The Retail Rebels: Who Will Conquer the Connected Consumer? Top 10 Things to Do Now

Press enter to search
Close search
Open Menu

The Retail Rebels: Who Will Conquer the Connected Consumer? Top 10 Things to Do Now

By Jerry Inman and Paula Levy, Demand Worldwide - 06/26/2017
Today's reality is that most retail consumers are constantly connected, know what they want and have expectations that they should get it in real time – whether product, information or service. As new digital technologies and shopping options touch every step of the customer/shopping journey, the consumers are now fully in charge of what, when and where they engage and how they buy.

We have also seen in-store visits and foot traffic fall steadily over a ten-year period, according to Piper Jaffray's 27th semi-annual study into teen behavior 2016.  We believe this impact is due to retailers that have added disruptive practices with interactive technology, internet access and overall experiences. In addition, 84 percent of connected consumers use their mobile devices before or during a shopping trip, according to Deloitte's The New Digital Divide Report 2016.

Many retailers and brands are still in a reactive role dealing with dynamic consumers, with the only constant in their shopping journey being change. It's time to take action and become a retail rebel in order to conquer these connected consumers. If you have not looked at disruptive technologies and new progressive ways to connect, the time is now before it is too late to capture this audience.

A new generation of shoppers is emerging that has been able to pinch, zoom and swipe since birth, and retailers need to be able to deliver unique experiences throughout unified commerce in order to maximize these shoppers' engagement. New expectations and selling models like "see now, buy now," direct-to-consumer, and seasonless merchandising are changing the game throughout unified commerce.

This is arguably the most exciting time ever in retailing history. Are you ready for this fast-paced and dynamic generation?  They are upon us today as influencers, and will be our main consumer in less than five years.

Just like last year's fashions and the latest iPhone, Millennials are being replaced by the latest and greatest batch of consumers, Generation Z (also known as The Founders and Centennials). They are Gen Y's younger siblings who were born between 1995 and 2009. While Millennials continue to be an important market for many retailers and brands, a new purchasing powerhouse should demand your attention. The oldest members of Gen Z are still teenagers, but they already wield a buying power of $44 billion and command the highest influence on family purchases in history. In fact, 93 percent of Gen Z parents surveyed said their children influence family spending and household purchases, according to the Deep Focus' 2015 Cassandra Report Gen Z and this continues through 2016. They also make up nearly 26 percent of the population, giving us more than enough reasons to start paying attention.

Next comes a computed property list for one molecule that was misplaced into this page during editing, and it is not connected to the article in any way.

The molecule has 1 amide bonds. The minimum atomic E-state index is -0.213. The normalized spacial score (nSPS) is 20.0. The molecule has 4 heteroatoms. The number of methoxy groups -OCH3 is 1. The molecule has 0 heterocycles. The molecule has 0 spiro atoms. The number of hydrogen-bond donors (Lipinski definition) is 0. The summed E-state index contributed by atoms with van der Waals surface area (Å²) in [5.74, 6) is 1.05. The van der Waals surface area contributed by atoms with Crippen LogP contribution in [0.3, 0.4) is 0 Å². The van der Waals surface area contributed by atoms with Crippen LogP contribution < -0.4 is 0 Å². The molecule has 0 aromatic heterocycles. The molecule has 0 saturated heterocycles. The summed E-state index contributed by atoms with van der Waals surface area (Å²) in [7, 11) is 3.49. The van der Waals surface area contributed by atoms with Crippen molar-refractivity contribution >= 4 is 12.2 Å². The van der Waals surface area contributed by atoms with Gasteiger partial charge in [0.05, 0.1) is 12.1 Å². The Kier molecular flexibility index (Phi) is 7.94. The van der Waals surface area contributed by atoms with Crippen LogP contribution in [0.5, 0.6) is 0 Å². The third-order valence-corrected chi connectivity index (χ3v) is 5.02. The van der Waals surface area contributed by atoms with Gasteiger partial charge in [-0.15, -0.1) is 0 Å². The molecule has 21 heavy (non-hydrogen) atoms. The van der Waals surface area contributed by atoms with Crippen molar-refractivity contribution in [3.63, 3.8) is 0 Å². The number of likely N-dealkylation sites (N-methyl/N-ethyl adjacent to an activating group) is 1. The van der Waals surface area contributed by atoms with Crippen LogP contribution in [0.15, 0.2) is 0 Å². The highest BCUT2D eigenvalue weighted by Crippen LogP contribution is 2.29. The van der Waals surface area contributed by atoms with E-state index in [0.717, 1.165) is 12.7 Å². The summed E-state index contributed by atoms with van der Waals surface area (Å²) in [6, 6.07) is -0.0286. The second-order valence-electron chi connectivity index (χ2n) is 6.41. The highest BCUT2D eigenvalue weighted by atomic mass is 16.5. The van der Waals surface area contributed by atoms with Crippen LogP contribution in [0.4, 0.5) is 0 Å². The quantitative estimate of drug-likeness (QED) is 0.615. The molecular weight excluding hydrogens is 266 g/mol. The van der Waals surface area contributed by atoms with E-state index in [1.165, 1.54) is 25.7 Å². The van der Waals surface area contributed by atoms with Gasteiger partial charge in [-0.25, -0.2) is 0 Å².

Just like with Millennials, retailers need to discover how to genuinely connect with Gen Z to build trust and loyalty. But beware – it's been said that Gen Z can't stand living in the Millennial shadow. To secure the favor of the up-and-coming generation of consumers, you have to know what makes them tick. Of course, figuring this step out requires an understanding of what members of Generation Z value and where they spend their time.

What has emerged to date?  Retail rentals or sharing: these new consumers are becoming increasingly used to the idea of a "sharing economy" – tapping into Uber for rides, Airbnb for places to stay or Rent the Runway for outfits. Retailers need this type of disruptive thinking, a digital business transformation to execute, and change management to adopt behaviors for this new breed of consumers. Even if Gen Z isn't your current target audience today, they will be tomorrow and now is the time to grab their attention, so get ready.

Top 10 things you need to be a retail rebel & conquer the connected consumer

1.  Expectation for constant innovation of products and new "cray cray" (cool) products
The new generations expect constant improvements and change.  They grew up with Apple and a new phone every year.  Warranty does not exist for this generation, which expect improvements on a consistent basis.  They also prefer a cool "cray cray" or really cool "the bomb" product (60 percent) over a cool experience (40 percent), according to the 2015 Deep Focus' Cassandra Report.  Contrary to Millennials who prefer to invest in experiences, Gen Z wants it all – experience and a cool product — but there's a catch.

Having a mobile device at their fingertips and the digital knowledge that comes with growing up with the Internet, Gen Z consumers are selective with their purchases. They conduct extensive research and gain input from those they trust before pressing the "buy" button.

If your product doesn't pass the quality and social test, no marketing campaign will make a difference. They want to know it all — so share the good, the bad and the ugly as well as what's new. For them, fashion and products are less about fitting in and more about making choices that reflect their own identity and lifestyle. Remember, this is the generation of wearables and engagement technology and DIY (Do- IT-Yourself).

2.  Speak to Gen Z both on a social level as well as a brand level
Gen Z doesn't want to speak to a faceless company; they want to connect with an authentic person. Have one voice speaking to the customer and give them an aspirational connection to your brand. Invite Gen Z to be a part of your brand – give them a voice to be listened to. They're constantly on the lookout for ways to be heard, have influence, and build up their own personal brands. Social media ambassadorships, influencer campaigns and virtual focus groups not only make GenZ feel invested in your company and secure their loyalty early on, but also help them boost their own online presence. Reveal behind-the-scenes looks; ditch the overly "planned" feeling for more spontaneous, honest posts.